For the next couple of weeks I’ll be posting the first three chapters of Legacy of Ghosts in tiny, blog sized nuggets, hopefully a bit a day.
If you’ve missed previous chapters, you can read them here.
This contains spoilers. If you haven’t read Shades of Gray, proceed at your own risk
Jorick snorted contemptuously. “And what does Oren have to do with this? For that matter what do I? J and O? The letters could mean anything. This message wasn’t meant for me.”
“Yes it was,” Beldren declared flatly. “It was sent, via messenger, to be delivered to you. Luckily, we intercepted him.”
“Whether it was meant for me or not is irrelevant. I have no idea what it means.” Jorick looked from one to the other. “I do find it interesting that you’re searching for him, though.”
Beldren gave Jorick a tolerant smirk. “Ah yes, I shouldn’t forget about your amazing perception.”
Jorick’s return smile was cold. “Nor I your ability. However, I don’t believe it’s needed here.”
Beldren handed the paper back to the ever silent Zuri. “We’ll find him, you know. Malick has a special interest in his plans.”
Jorick’s face twitched at the mention of that name, but his tone stayed unruffled. “Then I wish you luck. Malick won’t accept your failure easily.”
“He won’t have to, because we won’t fail.”
The two men stared at one another; a silent contest of wills. Finally, Beldren broke away with a soft laugh. “All right, Jorick, we’ll be leaving. But, should you hear anything, or suddenly remember ‘where the roses grow’, you know how to find us.”
“Yes,” Jorick agreed. “But I won’t need to.”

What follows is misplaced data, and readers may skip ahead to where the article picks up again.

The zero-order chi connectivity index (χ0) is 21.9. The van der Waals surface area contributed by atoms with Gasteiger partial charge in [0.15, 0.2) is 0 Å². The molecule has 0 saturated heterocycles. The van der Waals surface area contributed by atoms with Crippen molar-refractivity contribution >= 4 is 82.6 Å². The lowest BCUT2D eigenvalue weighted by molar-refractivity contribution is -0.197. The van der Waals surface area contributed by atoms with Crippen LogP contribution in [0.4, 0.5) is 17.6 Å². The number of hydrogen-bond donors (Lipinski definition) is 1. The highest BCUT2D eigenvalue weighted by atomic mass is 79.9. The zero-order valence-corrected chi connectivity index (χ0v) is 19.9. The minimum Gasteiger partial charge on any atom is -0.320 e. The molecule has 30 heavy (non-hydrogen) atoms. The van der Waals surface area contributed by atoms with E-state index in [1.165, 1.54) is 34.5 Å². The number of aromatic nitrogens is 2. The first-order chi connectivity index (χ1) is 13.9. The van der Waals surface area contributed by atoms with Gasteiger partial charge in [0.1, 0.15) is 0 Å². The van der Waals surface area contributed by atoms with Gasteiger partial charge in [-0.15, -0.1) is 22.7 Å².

“I’m sure you won’t.” He turned to Zuri. “Come on, we’ll find him on our own. It isn’t like we actually expected Jorick to cooperate. He’s too busy presiding over his infant coven to be any trouble.”
Zuri made no reply and, as quickly as they’d come, the two were gone.
Katelina stood frozen in place, her breath caught in her throat. The seconds ticked by and she slowly came to the realization that they’d really left. The horrible Executioners had left, without killing or torturing any of them. Thank God.
Her body sagged, and she sighed with relief. The sound reminded everyone where they were, and the two vampires snapped to life.
Loren relaxed his protective posture but his eyes stayed on the door. “What was all that?”
“Executioners,” Jorick explained bitterly. “Apparently they’re searching for Oren. I imagine word of his little plan has gotten around and they intend to nip it in the bud.”
Katelina shifted uncertainly from one foot to the other. “Exactly what is his plan?”
When Jorick didn’t answer, Loren explained, “He’s going to attack The Guild.”
Katelina nodded. “Yeah, I know, but beyond that? I mean he’s not planning to do it with just Torina and himself, is he?”
“He’s collecting a coven-”
“It’s unimportant,” Jorick snapped. “He has no chance against them.”
Loren cleared his throat loudly. “Maybe if we helped them?”
Jorick waved the suggestion away. “No. It’s not my fight.”
Loren looked at Katelina for support, but he found none. For once she wholeheartedly agreed with Jorick. This wasn’t their problem.
She gave a soft shake of her head and Loren’s face hardened. He crossed his arms defiantly. “Then maybe I’ll go alone.”
Jorick crooked a heavy eyebrow and snorted. “And what help do you think you’ll be?”
Loren blinked in surprise at the insult, his mouth half open. As if unaware of his reaction, Jorick snapped, “We’re not going!” Then, he turned his back on the conversation and strode towards the dining room.
“You can’t tell me what to do! I don’t owe you anything!”
Katelina flinched unconsciously at the venom in the young vampire’s voice. His cheeks were flushed and his eyes glittered dangerously. Jorick’s remark had wounded him deeper than she thought.
Jorick stopped in the doorway, his shoulders tense. “Why do you want to go so badly?”
“Why not? I’m not as weak as you think. I know how to fight.” He dropped suddenly into a defensive stance, his knees bent and his arms tensed. “I can take care of myself!”
Jorick shook his head and turned away again. “You’re an idiot, Loren.”